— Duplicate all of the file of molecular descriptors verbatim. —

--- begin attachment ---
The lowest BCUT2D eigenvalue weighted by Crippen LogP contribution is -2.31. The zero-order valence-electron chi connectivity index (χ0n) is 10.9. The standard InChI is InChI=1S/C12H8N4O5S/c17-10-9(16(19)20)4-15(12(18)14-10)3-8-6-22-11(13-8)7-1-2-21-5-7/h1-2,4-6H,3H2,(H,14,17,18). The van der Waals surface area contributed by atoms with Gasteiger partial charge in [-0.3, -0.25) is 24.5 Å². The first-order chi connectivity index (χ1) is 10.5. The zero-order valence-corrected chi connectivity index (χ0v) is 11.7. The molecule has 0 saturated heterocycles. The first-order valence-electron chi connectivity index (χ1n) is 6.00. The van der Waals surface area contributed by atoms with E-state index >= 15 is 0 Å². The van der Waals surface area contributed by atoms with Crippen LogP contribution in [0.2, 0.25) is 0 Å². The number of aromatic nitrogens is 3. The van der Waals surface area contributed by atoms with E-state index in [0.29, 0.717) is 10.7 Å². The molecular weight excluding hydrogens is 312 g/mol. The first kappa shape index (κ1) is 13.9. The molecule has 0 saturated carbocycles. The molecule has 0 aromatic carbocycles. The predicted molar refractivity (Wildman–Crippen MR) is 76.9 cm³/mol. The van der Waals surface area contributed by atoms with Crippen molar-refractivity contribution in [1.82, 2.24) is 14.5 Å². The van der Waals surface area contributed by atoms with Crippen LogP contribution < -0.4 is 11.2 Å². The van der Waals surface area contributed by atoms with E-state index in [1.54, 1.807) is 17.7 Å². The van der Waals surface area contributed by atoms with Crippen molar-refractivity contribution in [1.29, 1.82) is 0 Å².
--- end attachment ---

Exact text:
The lowest BCUT2D eigenvalue weighted by Crippen LogP contribution is -2.31. The zero-order valence-electron chi connectivity index (χ0n) is 10.9. The standard InChI is InChI=1S/C12H8N4O5S/c17-10-9(16(19)20)4-15(12(18)14-10)3-8-6-22-11(13-8)7-1-2-21-5-7/h1-2,4-6H,3H2,(H,14,17,18). The van der Waals surface area contributed by atoms with Gasteiger partial charge in [-0.3, -0.25) is 24.5 Å². The first-order chi connectivity index (χ1) is 10.5. The zero-order valence-corrected chi connectivity index (χ0v) is 11.7. The molecule has 0 saturated heterocycles. The first-order valence-electron chi connectivity index (χ1n) is 6.00. The van der Waals surface area contributed by atoms with E-state index >= 15 is 0 Å². The van der Waals surface area contributed by atoms with Crippen LogP contribution in [0.2, 0.25) is 0 Å². The number of aromatic nitrogens is 3. The van der Waals surface area contributed by atoms with E-state index in [0.29, 0.717) is 10.7 Å². The molecular weight excluding hydrogens is 312 g/mol. The first kappa shape index (κ1) is 13.9. The molecule has 0 saturated carbocycles. The molecule has 0 aromatic carbocycles. The predicted molar refractivity (Wildman–Crippen MR) is 76.9 cm³/mol. The van der Waals surface area contributed by atoms with Crippen molar-refractivity contribution in [1.82, 2.24) is 14.5 Å². The van der Waals surface area contributed by atoms with Crippen LogP contribution < -0.4 is 11.2 Å². The van der Waals surface area contributed by atoms with E-state index in [1.54, 1.807) is 17.7 Å². The van der Waals surface area contributed by atoms with Crippen molar-refractivity contribution in [1.29, 1.82) is 0 Å².